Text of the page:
WERE YOU WHEN OPPORTUNITY KNOCKED? Printer-friendly format
just returned from the 1997 edition of Kart Expo International,
I'm wading my way through lots of thoughts about the event and the
karting industry in general. In the 3 years that I have been an
exhibitor at Kart Expo the overall caliber of exhibitors and their
exhibits has changed dramatically. Expo organizers have made it
very clear that, while these events are "selling shows"
for retailers, their primary focus is on manufacturers, distributors,
and dealers meeting each other and the public. Each year fewer and
fewer retailers set up stacks of bulk merchandise in hopes of selling
it "swap meet style."
more and more exhibitors have concentrated on promotion, rather
than direct sales. Chassis manufacturers show off their latest and
greatest creations, then refer potential buyers to their nearest
dealer. Accessory manufacturers, both strictly karting and more
generally motorsports related, offer some direct sales opportunities,
but their focus seems to be more on sales to others in the karting
industry, rather than to the karting public.
level of professionalism in exhibiting has gone up dramatically
as well. The curtain backdrops provided by the exhibition hall are
giving way to more hi-tech, hi-style professional displays. The
printed signs identifying the occupant of each booth are being replaced
by eye-catching, sometimes moving, company logos. In short, Kart
Expo is beginning to look like a real industry trade exhibition.
visitors to Kart Expo this year said a lot about how the event is
evolving too. A significant portion of the traffic this year was
people involved in the business of karting and kart-related activities.
Representatives of retail kart shops, engine builders, and others
toured the show, meeting current suppliers and looking for new ones.
People in the industry, even if they didn't think that their business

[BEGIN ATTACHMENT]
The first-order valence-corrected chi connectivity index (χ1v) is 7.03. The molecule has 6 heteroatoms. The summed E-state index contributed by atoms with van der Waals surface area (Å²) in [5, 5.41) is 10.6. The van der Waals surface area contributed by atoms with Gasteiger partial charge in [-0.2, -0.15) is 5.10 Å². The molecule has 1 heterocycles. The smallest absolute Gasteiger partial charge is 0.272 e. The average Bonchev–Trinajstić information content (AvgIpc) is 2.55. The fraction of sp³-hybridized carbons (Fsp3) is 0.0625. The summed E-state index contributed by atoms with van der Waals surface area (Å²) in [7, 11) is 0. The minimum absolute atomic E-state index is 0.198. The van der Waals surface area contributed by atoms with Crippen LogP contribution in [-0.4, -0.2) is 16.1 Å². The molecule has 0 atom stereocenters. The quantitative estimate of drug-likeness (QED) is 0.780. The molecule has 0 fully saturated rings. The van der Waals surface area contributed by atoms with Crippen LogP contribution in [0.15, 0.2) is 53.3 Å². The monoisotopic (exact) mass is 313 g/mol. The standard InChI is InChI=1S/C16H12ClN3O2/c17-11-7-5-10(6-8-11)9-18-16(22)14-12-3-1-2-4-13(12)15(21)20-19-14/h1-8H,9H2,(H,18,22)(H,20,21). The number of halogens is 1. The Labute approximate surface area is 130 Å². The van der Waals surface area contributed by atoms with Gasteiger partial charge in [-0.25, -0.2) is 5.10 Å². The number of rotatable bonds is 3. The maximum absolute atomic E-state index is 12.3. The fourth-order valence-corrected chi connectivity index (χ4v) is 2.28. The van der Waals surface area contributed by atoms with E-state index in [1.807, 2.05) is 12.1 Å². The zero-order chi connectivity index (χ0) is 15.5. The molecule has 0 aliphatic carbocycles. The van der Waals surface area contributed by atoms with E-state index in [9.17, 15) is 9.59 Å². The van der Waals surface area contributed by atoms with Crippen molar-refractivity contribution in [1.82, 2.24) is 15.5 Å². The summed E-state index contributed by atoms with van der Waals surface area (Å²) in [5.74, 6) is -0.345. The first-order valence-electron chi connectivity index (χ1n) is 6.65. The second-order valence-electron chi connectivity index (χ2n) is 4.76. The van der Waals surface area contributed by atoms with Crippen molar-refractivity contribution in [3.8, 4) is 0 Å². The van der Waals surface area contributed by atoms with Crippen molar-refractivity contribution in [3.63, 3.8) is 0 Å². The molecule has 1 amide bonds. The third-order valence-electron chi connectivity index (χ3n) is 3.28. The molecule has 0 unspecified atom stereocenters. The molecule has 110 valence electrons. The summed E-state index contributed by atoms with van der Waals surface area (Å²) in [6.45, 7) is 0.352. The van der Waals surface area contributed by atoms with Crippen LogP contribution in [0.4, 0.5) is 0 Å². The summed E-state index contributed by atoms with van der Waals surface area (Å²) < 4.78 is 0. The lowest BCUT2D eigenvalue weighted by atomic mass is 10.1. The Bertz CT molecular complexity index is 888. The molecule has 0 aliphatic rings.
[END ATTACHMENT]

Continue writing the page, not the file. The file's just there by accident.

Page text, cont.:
was big enough to exhibit at Kart Expo, came out to see what was
new and exciting, and what might have an impact on their karting
business. Along with scores of karters and other "casual"
show visitors, they worked the aisles up and down, carrying their
trade show bags of literature, catalogs, and samples.
has always struck me as interesting to look not only at who exhibits
at these events, but also at who doesn't. More this year
than ever before, visitors at Expo asked me "Where's so-and-so?"
"Does XYZ have a display?" At a time when American race
kart chassis manufacturers are under more pressure than ever from
their foreign counterparts, they were substantially outnumbered
by Europeans. Only Margay and White chose to showcase their latest
and best creations and to woo prospective buyers. Where were all
the others? Expo visitors from overseas might conclude that there
are only a couple of serious, professional chassis manufacturers
in the USA. And how far off would they be in that assessment?
about the manufacturers of clutches, wheels, brakes, tires, and
so on? Of these, only Ohio-based SMC and industry stalwart Max-Torque
were there to explain the workings and advantages of their clutches.
At a time when interest in tire selection, as it relates to track
conditions, is at an all-time high, no tire manufacturers were represented.
The only brake systems and wheels on display were foreign-made.
Why? Expo visitors had to draw their own conclusions. Some suggested
that these major players in the industry probably felt like they
had the business sewn up and didn't need to be there. The fact that
visitors asked about them, coupled with the traffic that visited
their competitors' booths, would suggest otherwise.
I was interested in the number of karting spin-offs that were at
Kart Expo. Junior dragsters, Mini-Cup cars, and 1/4 Midgets were
all represented. And they were not there to support karting. They
were there to poach; to capitalize on a complacent karting industry
and lure our participants, our customers, away from karting and
into their form of racing, their industry. And based on the level
of interest they generated, they probably will consider their efforts
at Kart Expo a success.
all know that karting is a wonderful family sport, and we can look
with pride at how karting has grown and developed. But the participation
in karting's only truly independent industry trade show reveals
how the karting industry has yet to mature. It suggests that many
in the industry, even at the highest levels, fail to recognize what
other industries have known for years; top-flight trade shows generate
industry growth, encourage cohesive marketing, and provide unbeatable
opportunities to advance both individual businesses and the industry
as a whole.
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